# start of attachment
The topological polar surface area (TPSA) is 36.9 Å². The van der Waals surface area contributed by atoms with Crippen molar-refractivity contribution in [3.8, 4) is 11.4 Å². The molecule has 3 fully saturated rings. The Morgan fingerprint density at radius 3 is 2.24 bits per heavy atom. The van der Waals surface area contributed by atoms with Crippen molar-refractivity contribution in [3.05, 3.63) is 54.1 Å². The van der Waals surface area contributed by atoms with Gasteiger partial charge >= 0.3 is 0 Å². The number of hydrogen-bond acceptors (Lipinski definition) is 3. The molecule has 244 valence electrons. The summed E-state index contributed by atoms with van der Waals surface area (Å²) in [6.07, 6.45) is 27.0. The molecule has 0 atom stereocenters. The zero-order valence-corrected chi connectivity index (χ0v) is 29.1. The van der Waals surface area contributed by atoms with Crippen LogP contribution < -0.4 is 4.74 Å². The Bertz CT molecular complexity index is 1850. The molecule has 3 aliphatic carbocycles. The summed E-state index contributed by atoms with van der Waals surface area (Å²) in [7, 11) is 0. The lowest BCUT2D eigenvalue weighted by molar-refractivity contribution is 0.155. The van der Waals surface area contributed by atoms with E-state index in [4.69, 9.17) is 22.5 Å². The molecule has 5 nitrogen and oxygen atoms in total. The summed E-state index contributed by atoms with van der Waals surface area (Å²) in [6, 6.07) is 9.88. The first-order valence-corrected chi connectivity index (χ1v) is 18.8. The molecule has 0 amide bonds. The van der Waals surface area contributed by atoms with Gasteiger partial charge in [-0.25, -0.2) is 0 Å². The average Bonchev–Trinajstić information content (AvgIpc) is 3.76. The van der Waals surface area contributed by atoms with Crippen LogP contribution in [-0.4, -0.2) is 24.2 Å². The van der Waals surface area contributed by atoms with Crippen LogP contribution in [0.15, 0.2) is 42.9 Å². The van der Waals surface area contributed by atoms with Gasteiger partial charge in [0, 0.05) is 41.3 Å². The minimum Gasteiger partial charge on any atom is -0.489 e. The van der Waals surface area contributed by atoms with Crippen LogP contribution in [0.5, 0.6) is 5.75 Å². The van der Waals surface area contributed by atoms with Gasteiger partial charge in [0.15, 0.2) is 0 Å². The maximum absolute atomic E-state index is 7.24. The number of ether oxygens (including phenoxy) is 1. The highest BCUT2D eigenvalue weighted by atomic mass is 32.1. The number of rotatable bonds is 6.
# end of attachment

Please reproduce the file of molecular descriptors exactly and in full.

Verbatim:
The topological polar surface area (TPSA) is 36.9 Å². The van der Waals surface area contributed by atoms with Crippen molar-refractivity contribution in [3.8, 4) is 11.4 Å². The molecule has 3 fully saturated rings. The Morgan fingerprint density at radius 3 is 2.24 bits per heavy atom. The van der Waals surface area contributed by atoms with Crippen molar-refractivity contribution in [3.05, 3.63) is 54.1 Å². The van der Waals surface area contributed by atoms with Gasteiger partial charge >= 0.3 is 0 Å². The number of hydrogen-bond acceptors (Lipinski definition) is 3. The molecule has 244 valence electrons. The summed E-state index contributed by atoms with van der Waals surface area (Å²) in [6.07, 6.45) is 27.0. The molecule has 0 atom stereocenters. The zero-order valence-corrected chi connectivity index (χ0v) is 29.1. The van der Waals surface area contributed by atoms with Crippen LogP contribution < -0.4 is 4.74 Å². The Bertz CT molecular complexity index is 1850. The molecule has 3 aliphatic carbocycles. The summed E-state index contributed by atoms with van der Waals surface area (Å²) in [7, 11) is 0. The lowest BCUT2D eigenvalue weighted by molar-refractivity contribution is 0.155. The van der Waals surface area contributed by atoms with E-state index in [4.69, 9.17) is 22.5 Å². The molecule has 5 nitrogen and oxygen atoms in total. The summed E-state index contributed by atoms with van der Waals surface area (Å²) in [6, 6.07) is 9.88. The first-order valence-corrected chi connectivity index (χ1v) is 18.8. The molecule has 0 amide bonds. The van der Waals surface area contributed by atoms with Gasteiger partial charge in [-0.25, -0.2) is 0 Å². The average Bonchev–Trinajstić information content (AvgIpc) is 3.76. The van der Waals surface area contributed by atoms with Crippen LogP contribution in [-0.4, -0.2) is 24.2 Å². The van der Waals surface area contributed by atoms with Crippen LogP contribution in [0.15, 0.2) is 42.9 Å². The van der Waals surface area contributed by atoms with Gasteiger partial charge in [0, 0.05) is 41.3 Å². The minimum Gasteiger partial charge on any atom is -0.489 e. The van der Waals surface area contributed by atoms with Crippen LogP contribution in [0.5, 0.6) is 5.75 Å². The van der Waals surface area contributed by atoms with Gasteiger partial charge in [0.15, 0.2) is 0 Å². The maximum absolute atomic E-state index is 7.24. The number of ether oxygens (including phenoxy) is 1. The highest BCUT2D eigenvalue weighted by atomic mass is 32.1. The number of rotatable bonds is 6.